2. Nature walks

Fall under autumn’s spell with immersive walks in the South Downs. Nature is busy in September, from migrating birds and fruiting fungi, to butterflies on the wing. On autumn walks at Black Cap and Slindon in South Downs, you can find open views, fungi, blackberries and hazelnuts for foraging and swallows congregating for their migration to sub-saharan Africa. In September there are clouded yellow and dark green fritillary butterflies. In October and November the trees turn brilliant shades of amber and gold.

Devil’s Dyke & Cradle Valley is home to wildflowers such as devil’s bit scabious and weird and wonderful fungi: including cobalt crust, parasols, waxcaps, shaggy inkcaps and King Alfred’s cakes.

See swathes of heather in flower at Black Down and the blue sky reflected in heathland ponds. At Harting Down and Slindon, listen out for the deer rut in the distance.

3. Crafts & creativity

Take inspiration from Virginia Woolf’s writing lodge in the garden at Monk’s House. Nestled in the heart of rural Sussex, Monk’s House is a tranquil 16th-century weatherboarded cottage inhabited by Leonard and the novelist Virginia Woolf from 1919 until Leonard’s death in 1969. Get to know Leonard and Virginia Woolf and the wider Bloomsbury Group by visiting Monk’s House. Full of their favourite things, the house appears as if they just stepped out for a walk. Open Fridays and Saturdays for pre-booked visits only until 29 October.

It’s impossible to ‘leaf swish’ without a smile on your face.

4 .The deer rut

At Petworth Park, hear the guttural calls of the fallow deer, echoing across the landscape and spot powerful antlers among the hillocks and long grass. Deer rut guided walks are one of nature’s greatest spectacles as bucks compete to attract the females by battling it out with their antlers. Visitors can join a deer rut guided walk led by a knowledgeable guide and learn more about the fallow deer in this historic parkland setting. If you’ve got binoculars bring them along so that you can observe the deer’s behaviour. There’ll be an element of hiding and waiting too. Walks will run on October 3rd, 5th, 7th, 10th, 12th, 14th, 17th, 19th & 21st. Pre-book.

5. Harvest

The blackberries started early this year but there’s plenty more harvest in the National Trust’s walled gardens, orchards and hedgerows in Sussex. See the fruits of the Kitchen Garden’s harvest at Standen this autumn. Plus there are guided walks on the history of the garden demonstrations of how to spin wool, by the East Grinstead Spinners.

Visit Woolbeding Gardens and see mature apple tree cordons, grown in an intricate lattice pattern on the garden wall. This horticultural haven is bursting with colourful planting and innovation. Open Thursdays and Fridays until September 30th. Book a ticket in advance and travel via minibus from Midhurst town centre.

Take inspiration in the cottage garden at Alfriston Clergy House, with its raised kitchen garden beds on a domestic scale. With traditional apple tree varieties in the orchard laden with fruit and pumpkins peeking through their cover of leaves, this is a gentle place to rest and reflect as the days draw in. Open Wednesdays and Thursdays.

6. Golden light

The golden light of autumn afternoons gives everything a warm glow that’s tinged with nostalgia for the summer just gone and a tingle of excitement for the crisp days to come. The slanting sun bathes houses, gardens, landscapes and faces in a honeyed light, nowhere more so than Petworth Park amongst the wavy gold grassland, with views of the grand house bathed in soft afternoon light or how about a cappuccino on the mezzanine floor of Nymans’ new Riding House tearoom, with views of the Weald from the top windows. At the top of the acer steps in Standen’s Arts and Crafts garden as they turn red and golden in early autumn. In Nymans’ new Garden in the Ruins – among the gothic stone window spaces and warm rust coloured planters .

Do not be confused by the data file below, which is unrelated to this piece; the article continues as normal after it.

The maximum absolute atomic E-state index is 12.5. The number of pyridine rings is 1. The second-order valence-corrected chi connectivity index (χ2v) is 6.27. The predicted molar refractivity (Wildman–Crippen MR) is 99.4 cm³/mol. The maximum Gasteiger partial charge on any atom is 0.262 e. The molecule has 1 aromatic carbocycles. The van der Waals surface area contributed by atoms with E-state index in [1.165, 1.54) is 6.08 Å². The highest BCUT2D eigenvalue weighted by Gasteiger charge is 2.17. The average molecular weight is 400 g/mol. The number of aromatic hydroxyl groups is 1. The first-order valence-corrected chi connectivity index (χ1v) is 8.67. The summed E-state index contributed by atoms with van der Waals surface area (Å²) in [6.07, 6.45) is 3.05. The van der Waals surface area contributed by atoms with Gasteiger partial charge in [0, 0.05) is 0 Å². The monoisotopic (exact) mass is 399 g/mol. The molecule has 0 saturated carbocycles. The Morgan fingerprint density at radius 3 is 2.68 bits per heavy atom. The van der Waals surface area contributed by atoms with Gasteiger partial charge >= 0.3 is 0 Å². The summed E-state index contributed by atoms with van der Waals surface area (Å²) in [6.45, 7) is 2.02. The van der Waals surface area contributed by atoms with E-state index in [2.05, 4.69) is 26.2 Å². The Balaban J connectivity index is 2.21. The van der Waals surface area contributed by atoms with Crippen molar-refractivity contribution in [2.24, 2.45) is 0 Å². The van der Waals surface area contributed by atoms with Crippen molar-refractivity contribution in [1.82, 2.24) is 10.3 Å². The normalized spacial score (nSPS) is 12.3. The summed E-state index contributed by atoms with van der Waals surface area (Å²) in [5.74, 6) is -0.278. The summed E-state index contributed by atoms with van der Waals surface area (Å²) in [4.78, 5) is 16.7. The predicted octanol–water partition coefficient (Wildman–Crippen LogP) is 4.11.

7. Leaf swishing

Whether it’s a high-kick to watch the leaves tumble, or the flat-footed swish-swish to enjoy the rhythmic crackle and whoosh of the dry leaves, there are no half measures. It’s impossible to ‘leaf swish’ without a smile on your face. Try these spots:

Tunnels of beech leaves, down the deep lanes on the Slindon estate.

The woods at Nymans, in late autumn, as the golden leaves form native trees fall to the ground, including beech, field maple, hornbeam and veteran oaks.

Discover Walk Wood at Sheffield Park and Garden: this peaceful area of woodland is steeped in history, with an abundance of wildlife and natural art sculptures.

8. Try something new

Sheffield Park autumn photography workshop – The natural beauty of the gardens offers spectacular autumn colour and walks and a popular autumn photography workshop (Friday, 30th September, Monday, 10th & Thursday, 20th October, 8.30am-12.30pm). An outdoor photography workshop is the perfect opportunity to learn how to capture the beautiful colours of autumn. Adult £35, includes hot drink and cake.

9. Rainy days

A rainy day in autumn is a great excuse to leave the dog at home and prioritise an exploration of the huge variety of grand, stately and quirky houses and collections that we look after in Sussex.

Before they’re put to bed for the year, visit:

Flower Power at Standen – Step back to 1972 with Flower Power, a new programme at Standen. To mark the 50-year anniversary of being in the care of the National Trust, Standen is paying homage to this era. From fondues to fuzzy felts, enjoy a snapshot of life in the 70s, against the backdrop of Standen’s trendy Morris & Co designed walls and textiles. Inside the house is a recreated 1970s room set by Morris & Co, with their ground breaking Triad collection, plus a contemporary design space until October 30th.

Rising from the ashes: the story of Nymans’ fire. A new exhibition which tells the story of how the Messel family overcame the fire at Nymans, until October 30th.

10. comfort food

The National Trust’s cafés in Sussex know a thing or two about serving up a soothing pumpkin soup or delicious slice of spiced apple cake. Pop along to Nymans, Standen, Petworth House, Birling Gap or Sheffield Park for an autumnal walk and a teatime treat.

Find out more

See the National Trust’s website